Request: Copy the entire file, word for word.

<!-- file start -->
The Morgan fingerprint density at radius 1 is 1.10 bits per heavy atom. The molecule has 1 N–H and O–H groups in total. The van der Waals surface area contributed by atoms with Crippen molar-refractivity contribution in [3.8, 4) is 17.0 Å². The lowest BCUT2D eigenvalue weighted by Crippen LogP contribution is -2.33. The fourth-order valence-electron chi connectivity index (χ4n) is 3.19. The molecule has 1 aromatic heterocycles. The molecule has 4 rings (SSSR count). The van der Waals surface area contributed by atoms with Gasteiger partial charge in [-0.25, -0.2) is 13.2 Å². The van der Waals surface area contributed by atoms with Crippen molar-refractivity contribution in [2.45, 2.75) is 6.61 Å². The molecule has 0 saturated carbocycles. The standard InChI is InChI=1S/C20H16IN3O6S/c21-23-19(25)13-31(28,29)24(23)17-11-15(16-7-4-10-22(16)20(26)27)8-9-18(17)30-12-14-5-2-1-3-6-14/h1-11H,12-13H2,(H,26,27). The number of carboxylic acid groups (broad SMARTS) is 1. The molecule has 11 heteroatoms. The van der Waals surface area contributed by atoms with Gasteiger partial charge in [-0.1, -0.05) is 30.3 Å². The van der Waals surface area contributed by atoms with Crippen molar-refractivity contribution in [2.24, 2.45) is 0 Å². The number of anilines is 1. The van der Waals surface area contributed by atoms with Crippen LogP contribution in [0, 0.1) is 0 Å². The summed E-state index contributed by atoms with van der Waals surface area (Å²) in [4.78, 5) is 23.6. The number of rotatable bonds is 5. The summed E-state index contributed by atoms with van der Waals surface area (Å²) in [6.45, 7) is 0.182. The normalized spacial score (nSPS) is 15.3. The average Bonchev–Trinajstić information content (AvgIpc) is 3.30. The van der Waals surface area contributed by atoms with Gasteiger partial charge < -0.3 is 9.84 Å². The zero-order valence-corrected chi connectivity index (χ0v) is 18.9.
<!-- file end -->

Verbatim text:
The Morgan fingerprint density at radius 1 is 1.10 bits per heavy atom. The molecule has 1 N–H and O–H groups in total. The van der Waals surface area contributed by atoms with Crippen molar-refractivity contribution in [3.8, 4) is 17.0 Å². The lowest BCUT2D eigenvalue weighted by Crippen LogP contribution is -2.33. The fourth-order valence-electron chi connectivity index (χ4n) is 3.19. The molecule has 1 aromatic heterocycles. The molecule has 4 rings (SSSR count). The van der Waals surface area contributed by atoms with Gasteiger partial charge in [-0.25, -0.2) is 13.2 Å². The van der Waals surface area contributed by atoms with Crippen molar-refractivity contribution in [2.45, 2.75) is 6.61 Å². The molecule has 0 saturated carbocycles. The standard InChI is InChI=1S/C20H16IN3O6S/c21-23-19(25)13-31(28,29)24(23)17-11-15(16-7-4-10-22(16)20(26)27)8-9-18(17)30-12-14-5-2-1-3-6-14/h1-11H,12-13H2,(H,26,27). The number of carboxylic acid groups (broad SMARTS) is 1. The molecule has 11 heteroatoms. The van der Waals surface area contributed by atoms with Gasteiger partial charge in [-0.1, -0.05) is 30.3 Å². The van der Waals surface area contributed by atoms with Crippen molar-refractivity contribution in [2.24, 2.45) is 0 Å². The number of anilines is 1. The van der Waals surface area contributed by atoms with Crippen LogP contribution in [0, 0.1) is 0 Å². The summed E-state index contributed by atoms with van der Waals surface area (Å²) in [4.78, 5) is 23.6. The number of rotatable bonds is 5. The summed E-state index contributed by atoms with van der Waals surface area (Å²) in [6.45, 7) is 0.182. The normalized spacial score (nSPS) is 15.3. The average Bonchev–Trinajstić information content (AvgIpc) is 3.30. The van der Waals surface area contributed by atoms with Gasteiger partial charge < -0.3 is 9.84 Å². The zero-order valence-corrected chi connectivity index (χ0v) is 18.9.